Christmas in France is every Francophile's dream. The food, the lights, the traditions–it's easy to understand why they call it the most wonderful time of the year. But we're going to let you in on a little secret: you can recreate these French Christmas traditions right at home. Here is our list of seven French Christmas traditions to adopt, from the most traditional to their most modern incarnations, to be celebrated whether in your Paris Perfect apartment or your own home.
Other Christmas decor is negotiable (and becoming more and more popular), but one thing every French home has at Christmastime is the crèche, or Nativity scene. These aren't your average church nativity scenes. Many feature entire villages aside from the traditional manger scene, particularly in Provence where there are many stands at each Christmas market selling the little figurines.
Advent calendars are a big deal in France. Children eagerly await the 1st of December to open the first door, usually because there are chocolate or candy treats hiding behind it. Many larger companies have also adopted the Advent calendar idea for adults, filling the boxes with everything from skincare products to candles, and they've become a popular gift to give at the beginning of the holiday season.
Marché de Noel
The marchés de Noel, or Christmas markets, are an important part of the French Christmas tradition. Beginning usually the last weekend of November and continuing until Christmas Day or into the New Year, little wooden stalls pop up in the center of villages and cities all over the country. Not only can you buy festive treats and decorations here, you can often find smaller producers selling their high-quality goods in holiday packaging. The most popular are in the Alsace region. There are seven markets in the city of Strasbourg alone! Each market and city has its own distinctive flair, giving you the chance to buy regional goods. If you're looking to recreate the idea behind the Christmas markets at home, seek out small businesses and local artisans for gifts that are both unique and good for the community.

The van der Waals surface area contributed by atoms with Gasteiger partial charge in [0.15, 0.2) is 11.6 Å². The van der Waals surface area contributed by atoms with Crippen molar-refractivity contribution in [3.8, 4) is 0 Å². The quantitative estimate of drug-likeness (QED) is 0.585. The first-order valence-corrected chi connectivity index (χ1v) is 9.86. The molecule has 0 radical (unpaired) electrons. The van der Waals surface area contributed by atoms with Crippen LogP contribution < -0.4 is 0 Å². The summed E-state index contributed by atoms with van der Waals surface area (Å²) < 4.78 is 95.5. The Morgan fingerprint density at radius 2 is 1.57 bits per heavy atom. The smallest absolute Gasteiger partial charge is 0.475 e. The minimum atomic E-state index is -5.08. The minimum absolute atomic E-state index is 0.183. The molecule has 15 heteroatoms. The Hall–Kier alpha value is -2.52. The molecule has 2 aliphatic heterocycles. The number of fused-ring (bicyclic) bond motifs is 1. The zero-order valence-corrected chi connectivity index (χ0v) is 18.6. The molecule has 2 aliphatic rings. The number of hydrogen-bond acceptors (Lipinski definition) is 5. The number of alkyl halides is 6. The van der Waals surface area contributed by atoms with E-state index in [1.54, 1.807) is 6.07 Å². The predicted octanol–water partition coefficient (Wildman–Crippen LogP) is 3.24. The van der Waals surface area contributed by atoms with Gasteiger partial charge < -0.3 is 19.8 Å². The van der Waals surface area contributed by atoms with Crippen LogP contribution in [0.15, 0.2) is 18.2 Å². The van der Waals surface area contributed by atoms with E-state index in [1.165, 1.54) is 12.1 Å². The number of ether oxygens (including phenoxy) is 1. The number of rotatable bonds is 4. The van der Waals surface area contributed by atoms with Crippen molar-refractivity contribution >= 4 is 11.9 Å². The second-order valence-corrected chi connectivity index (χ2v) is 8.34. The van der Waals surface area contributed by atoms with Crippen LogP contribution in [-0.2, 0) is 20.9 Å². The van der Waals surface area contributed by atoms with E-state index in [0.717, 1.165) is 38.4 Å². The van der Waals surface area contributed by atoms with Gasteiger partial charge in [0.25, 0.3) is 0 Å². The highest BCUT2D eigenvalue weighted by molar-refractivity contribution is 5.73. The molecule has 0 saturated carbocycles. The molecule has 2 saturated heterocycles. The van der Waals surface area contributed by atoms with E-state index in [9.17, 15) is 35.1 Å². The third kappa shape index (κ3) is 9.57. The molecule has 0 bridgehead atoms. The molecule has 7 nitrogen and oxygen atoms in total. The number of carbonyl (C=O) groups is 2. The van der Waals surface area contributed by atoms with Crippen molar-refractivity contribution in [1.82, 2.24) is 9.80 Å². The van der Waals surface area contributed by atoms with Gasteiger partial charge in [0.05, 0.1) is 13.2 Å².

Réveillon vs Christmas Day
If you're looking to pull out all the stops for a French Christmas dinner, make sure you're doing it on the right day! The biggest meal of the holiday is usually eaten on Christmas Eve, known as le Réveillon, instead of on Christmas Day. The starters often consist of foie gras, oysters, or escargots, followed by a bird–often a capon or turkey–and finishing with the bûche de Noël, or Yule log, as well as other treats like chocolates and nougat. All washed down with wine, it's a wonder the French ever make it to midnight Mass afterward.
While in places like the United States you'll find most churches packed to the brim on Christmas morning, in France those who do choose to go to church will go to the midnight mass on Christmas Eve. Many churches will have a small reception afterward, and it's a convivial moment between the people of the church community before returning home, either to sleep (for those without kids) or open presents (for those with impatient little ones).
Bûche de Noel
The Yule log, or bûche de Noël, has come a long way since its origins as the literal log families would burn on Christmas to bring good luck in the new year. The current incarnations are like a seriously fancy Swiss Cake roll, and the master pâtissiers (pastry makers) in Paris are often incredibly creative with each new iteration. It's the perfect festive Christmas dessert!
Fête des Rois
The official end of the Christmas season is the Fête des Rois, or the Three Kings' Day (Epiphany to US folks), and is celebrated here with the galette des rois, or king cake. It's a flaky pastry generally filled with frangipan (an almond cream), and hidden inside is a fève (tiny baby figurine). Whoever gets the piece with the fève gets to be the king or queen for the day. Literally most bakeries sell the cakes with a paper crown. While in the US this tradition is more typical of Mardi Gras, why not start the party a little early this year?
If you're looking to live out these traditions by spending the holidays in Paris, check out our most family friendly Paris Perfect apartments! Each has 2-4 bedrooms, meaning everyone can sleep in comfort and be well rested to open gifts on Christmas morning (or sleep well after the excitement, if you open gifts at midnight like the French). Call 1-888-520-2087 from the USA or email [email protected] for our apartment reservation team.
5 Responses to “7 French Christmas Traditions to Adopt”
Can’t wait for our trip to Paris the beginning of December I am bringing my granddaughter as gift for her
21st birthday. We are so looking forward to the Christmas Market and the holiday decorations in the city of lights. Any suggestions greatly appreciated.
How exciting! We have many ideas for the holidays on our blog.
My daughter loves Paris she will love to do this on Christmas Eve
This help me so much to find research for a project. I love Paris I would want to go there one day. I will go there on Christmas Eve.
Wishing you a lovely holiday in Paris, Caylynn!